Never married, no children 47.5 49.2 50.0
Married/separated, no children 60.1 66.8 57.7
Married/separated, children 62.4 61.2 61.8
Single parent 80.6 73.0 68.9
Hours worked per week while enrolled
Did not work 62.1 59.5 58.7
1–24 hours 60.6 59.8 59.7
25–34 hours 57.2 51.8 56.7
More than 34 hours 48.3 52.7 53.3

¹ Risk factors include delaying enrollment, not having a high school diploma, enrolling part time, being financially independent (typically students over 24), having dependents other than a spouse, being a single parent, and working full time while enrolled. For more information, see Horn, L.J., and Premo, M.D. (1995). Profile of Undergraduates in U.S. Postsecondary Education Institutions: 1992–93, With an Essay on Undergraduates at Risk (NCES 96–237).
² American Indian includes Alaska Native, Black includes African American, Pacific Islander includes Native Hawaiian, and Hispanic includes Latino. Race categories exclude Hispanic origin.
SOURCE: Table 2 in U.S. Department of Education, National Center for Education Statistics, Gender Differences in Participation and Completion of Undergraduate Education and How They Have Changed Over Time, NCES 2005–169, by Katharin Peter, Laura Horn, and C. Dennis Carroll. Washington, DC: 2005.

Labor Market Outcomes

One year after attaining their bachelor’s degree, men and women displayed different patterns of employment. While both men and women were more likely to be working full time than part time, for both cohorts, men were more likely than women to be working full time, and women were more likely than men to be working part time.

Among bachelor’s degree recipients who were employed full time 1 year after graduation in 1994 and 2001, women earned less than men in both cohorts. Furthermore, the gender gap in salaries may have been widening. For example, in both cohorts, men who majored in engineering, mathematics, and science fields earned higher average annual salaries than women who majored in these fields ($33,300 vs. $27,900 in 1994 and $45,200 vs. $34,200 in 2001, respectively) (table 2). In other words, women with degrees in these fields earned, on average, $5,400 less than men or roughly 84 percent of what men earned in 1994, and about $11,000 less than men or 76 percent of what men earned in 2001. Also, in 2001, about one-half of men in these fields (51 percent) earned $45,000 or more, compared with about one-fourth of women.

Table 2. Among 1992–93 and 1999–2000 bachelor’s degree recipients who were employed full time 1 year after graduation, percentage distribution by amount earned and average amount earned, undergraduate field of study, and gender: 1994 and 2001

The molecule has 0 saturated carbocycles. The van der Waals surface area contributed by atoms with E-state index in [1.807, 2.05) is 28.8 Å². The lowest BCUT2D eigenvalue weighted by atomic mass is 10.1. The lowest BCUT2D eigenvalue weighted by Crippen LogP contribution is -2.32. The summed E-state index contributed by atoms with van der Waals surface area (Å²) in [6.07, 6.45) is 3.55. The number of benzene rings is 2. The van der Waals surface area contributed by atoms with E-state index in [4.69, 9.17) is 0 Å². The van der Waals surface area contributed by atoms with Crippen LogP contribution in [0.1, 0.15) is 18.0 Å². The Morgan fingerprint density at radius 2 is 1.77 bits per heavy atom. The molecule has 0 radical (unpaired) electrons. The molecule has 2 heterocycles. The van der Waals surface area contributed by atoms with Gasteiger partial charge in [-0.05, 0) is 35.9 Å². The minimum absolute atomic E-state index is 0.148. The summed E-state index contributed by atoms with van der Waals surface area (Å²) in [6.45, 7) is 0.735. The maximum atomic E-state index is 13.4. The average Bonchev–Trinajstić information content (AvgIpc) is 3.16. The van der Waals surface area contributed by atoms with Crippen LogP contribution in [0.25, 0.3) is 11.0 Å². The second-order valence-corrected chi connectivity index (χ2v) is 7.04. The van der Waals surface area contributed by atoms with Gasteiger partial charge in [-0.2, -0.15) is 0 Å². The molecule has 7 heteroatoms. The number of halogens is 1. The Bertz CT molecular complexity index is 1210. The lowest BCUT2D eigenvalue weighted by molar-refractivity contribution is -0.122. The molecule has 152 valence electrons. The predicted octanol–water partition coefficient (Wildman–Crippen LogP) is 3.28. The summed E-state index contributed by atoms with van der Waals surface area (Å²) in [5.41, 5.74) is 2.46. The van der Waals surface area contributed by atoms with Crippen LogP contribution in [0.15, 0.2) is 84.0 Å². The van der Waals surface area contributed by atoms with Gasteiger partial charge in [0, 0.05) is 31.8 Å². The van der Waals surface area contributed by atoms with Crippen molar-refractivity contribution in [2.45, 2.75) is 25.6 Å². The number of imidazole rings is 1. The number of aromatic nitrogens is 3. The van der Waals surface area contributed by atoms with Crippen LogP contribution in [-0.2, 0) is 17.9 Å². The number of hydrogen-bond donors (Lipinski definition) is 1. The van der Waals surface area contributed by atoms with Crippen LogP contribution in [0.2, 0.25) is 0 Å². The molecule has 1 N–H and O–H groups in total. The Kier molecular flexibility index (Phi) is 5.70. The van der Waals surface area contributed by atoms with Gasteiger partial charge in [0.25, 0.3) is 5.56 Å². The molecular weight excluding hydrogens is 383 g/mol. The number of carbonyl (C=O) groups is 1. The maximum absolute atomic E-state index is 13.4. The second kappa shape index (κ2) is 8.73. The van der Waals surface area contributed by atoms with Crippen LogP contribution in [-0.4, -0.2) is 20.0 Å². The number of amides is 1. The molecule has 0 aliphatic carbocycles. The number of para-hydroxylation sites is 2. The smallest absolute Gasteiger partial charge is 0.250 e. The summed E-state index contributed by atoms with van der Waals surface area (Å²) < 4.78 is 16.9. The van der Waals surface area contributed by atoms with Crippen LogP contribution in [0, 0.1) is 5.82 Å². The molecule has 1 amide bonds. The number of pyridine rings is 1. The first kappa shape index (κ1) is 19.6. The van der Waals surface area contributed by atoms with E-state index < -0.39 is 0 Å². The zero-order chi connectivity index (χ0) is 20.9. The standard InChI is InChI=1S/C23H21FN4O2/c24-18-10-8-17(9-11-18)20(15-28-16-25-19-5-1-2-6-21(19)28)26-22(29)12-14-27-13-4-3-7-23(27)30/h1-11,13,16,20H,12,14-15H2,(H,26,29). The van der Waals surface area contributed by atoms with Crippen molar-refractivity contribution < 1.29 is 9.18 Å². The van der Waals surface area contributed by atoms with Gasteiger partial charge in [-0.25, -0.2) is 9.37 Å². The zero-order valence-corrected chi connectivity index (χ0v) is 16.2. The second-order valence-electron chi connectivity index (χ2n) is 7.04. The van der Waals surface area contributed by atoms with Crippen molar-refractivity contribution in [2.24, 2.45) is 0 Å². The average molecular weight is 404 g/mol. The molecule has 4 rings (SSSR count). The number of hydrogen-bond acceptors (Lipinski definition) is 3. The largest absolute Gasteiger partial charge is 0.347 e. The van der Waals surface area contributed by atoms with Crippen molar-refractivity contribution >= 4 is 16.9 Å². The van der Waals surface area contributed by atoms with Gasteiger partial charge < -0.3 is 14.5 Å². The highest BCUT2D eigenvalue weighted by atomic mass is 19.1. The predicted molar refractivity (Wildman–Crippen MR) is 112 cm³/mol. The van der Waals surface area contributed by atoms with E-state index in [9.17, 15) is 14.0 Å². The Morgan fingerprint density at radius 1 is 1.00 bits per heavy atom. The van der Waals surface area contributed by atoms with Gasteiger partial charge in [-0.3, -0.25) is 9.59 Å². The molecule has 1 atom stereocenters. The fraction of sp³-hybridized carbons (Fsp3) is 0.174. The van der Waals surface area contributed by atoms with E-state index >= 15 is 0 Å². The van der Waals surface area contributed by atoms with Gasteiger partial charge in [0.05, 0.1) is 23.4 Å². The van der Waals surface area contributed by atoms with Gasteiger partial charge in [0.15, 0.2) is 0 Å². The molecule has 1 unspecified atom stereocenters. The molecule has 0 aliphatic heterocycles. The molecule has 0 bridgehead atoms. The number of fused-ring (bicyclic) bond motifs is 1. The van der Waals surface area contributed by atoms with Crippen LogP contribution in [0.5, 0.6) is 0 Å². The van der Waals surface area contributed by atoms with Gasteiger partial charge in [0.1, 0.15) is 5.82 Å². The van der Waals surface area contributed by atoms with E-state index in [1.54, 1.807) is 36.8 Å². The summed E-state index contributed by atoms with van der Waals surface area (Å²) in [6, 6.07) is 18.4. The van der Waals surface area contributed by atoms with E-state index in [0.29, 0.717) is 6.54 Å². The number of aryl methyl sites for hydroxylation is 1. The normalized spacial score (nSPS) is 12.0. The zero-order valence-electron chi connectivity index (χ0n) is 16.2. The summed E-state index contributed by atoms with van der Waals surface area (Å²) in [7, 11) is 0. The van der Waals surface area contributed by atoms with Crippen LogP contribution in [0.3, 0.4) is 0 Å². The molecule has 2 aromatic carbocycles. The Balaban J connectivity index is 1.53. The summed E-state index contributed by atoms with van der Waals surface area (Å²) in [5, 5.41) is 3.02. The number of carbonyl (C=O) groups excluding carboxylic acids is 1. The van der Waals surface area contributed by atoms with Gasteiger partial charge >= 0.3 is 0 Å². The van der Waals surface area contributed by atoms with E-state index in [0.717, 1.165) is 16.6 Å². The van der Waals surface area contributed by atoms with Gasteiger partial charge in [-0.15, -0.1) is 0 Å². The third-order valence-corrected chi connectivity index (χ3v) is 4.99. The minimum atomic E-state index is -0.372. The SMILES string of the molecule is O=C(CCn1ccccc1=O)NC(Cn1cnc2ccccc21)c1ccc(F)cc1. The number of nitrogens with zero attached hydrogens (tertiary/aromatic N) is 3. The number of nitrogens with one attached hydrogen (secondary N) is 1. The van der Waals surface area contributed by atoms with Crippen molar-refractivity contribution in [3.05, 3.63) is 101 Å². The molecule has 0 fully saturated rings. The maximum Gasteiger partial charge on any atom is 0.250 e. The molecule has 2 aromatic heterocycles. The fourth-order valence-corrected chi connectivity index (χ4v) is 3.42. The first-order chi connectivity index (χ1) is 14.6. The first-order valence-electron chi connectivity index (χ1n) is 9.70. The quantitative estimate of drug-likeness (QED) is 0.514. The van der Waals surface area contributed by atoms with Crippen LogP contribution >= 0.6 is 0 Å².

Average annual amount earned (in constant 2001 dollars) Average annual salary
Gender $1-24,999 $25,000-   29,999 $30,000-   34,999 $35,000-   44,999 $45,000 or more

Total

1994
Male 36.4 18.7 14.5 18.0 12.4 $32,500
Female 52.4 21.2 9.8 10.0 6.5 27,400
2001
Male 14.3 13.3 17.4 24.3 30.7 39,400
Female 24.1 20.6 20.9 20.3 14.1 32,600

Business/management

1994
Male 29.6 19.6 16.7 21.0 13.1 33,600
Female 43.3 21.6 12.7 12.6 9.8 29,900
2001
Male 7.1 9.4 18.5 31.4 33.7 42,300
Female 10.6 13.0 19.5 32.9 24.1 39,000

Education

1994
Male 53.5 22.2 9.3 4.7 10.3 35,100
Female 66.0 24.2 7.0 1.9 0.9 21,900
2001
Male 22.7 31.7 24.4 12.2 8.9 29,600
Female 26.6 34.4 27.5 8.9 2.6 28,100

Engineering, mathematics, and sciences ¹

1994
Male 25.8 16.9 16.6 25.9 14.8 33,300
Female 51.4 17.9 10.6 13.3 6.8 27,900
2001
Male 7.9 5.9 11.5 23.2 51.4 45,200
Female 24.1 15.7 14.3 21.7 24.2 34,200

Humanities and social/behavioral science

1994
Male 49.1 19.8 11.4 11.9 7.7 27,300
Female 61.2 24.1 7.3 5.3 2.1 26,500
2001
Male 23.2 18.0 19.6 20.6 18.6 34,600
Female 32.7 21.6 22.6 15.6 7.6 29,400

Health, vocational/technical, and other technical/professional fields

1994
Male 43.5 16.2 13.5 12.9 14.0 35,400
Female 40.3 16.2 12.0 18.3 13.1 30,300
2001
Male 16.7 15.7 18.3 25.1 24.2 38,100
Female 19.9 19.1 18.5 23.8 18.8 34,300

¹ Sciences include life sciences, physical sciences, and computer/information science.
NOTE: Detail may not sum to totals because of rounding.
SOURCE: Table 16 in U.S. Department of Education, National Center for Education Statistics, Gender Differences in Participation and Completion of Undergraduate Education and How They Have Changed Over Time, NCES 2005–169, by Katharin Peter, Laura Horn, and C. Dennis Carroll. Washington, DC: 2005.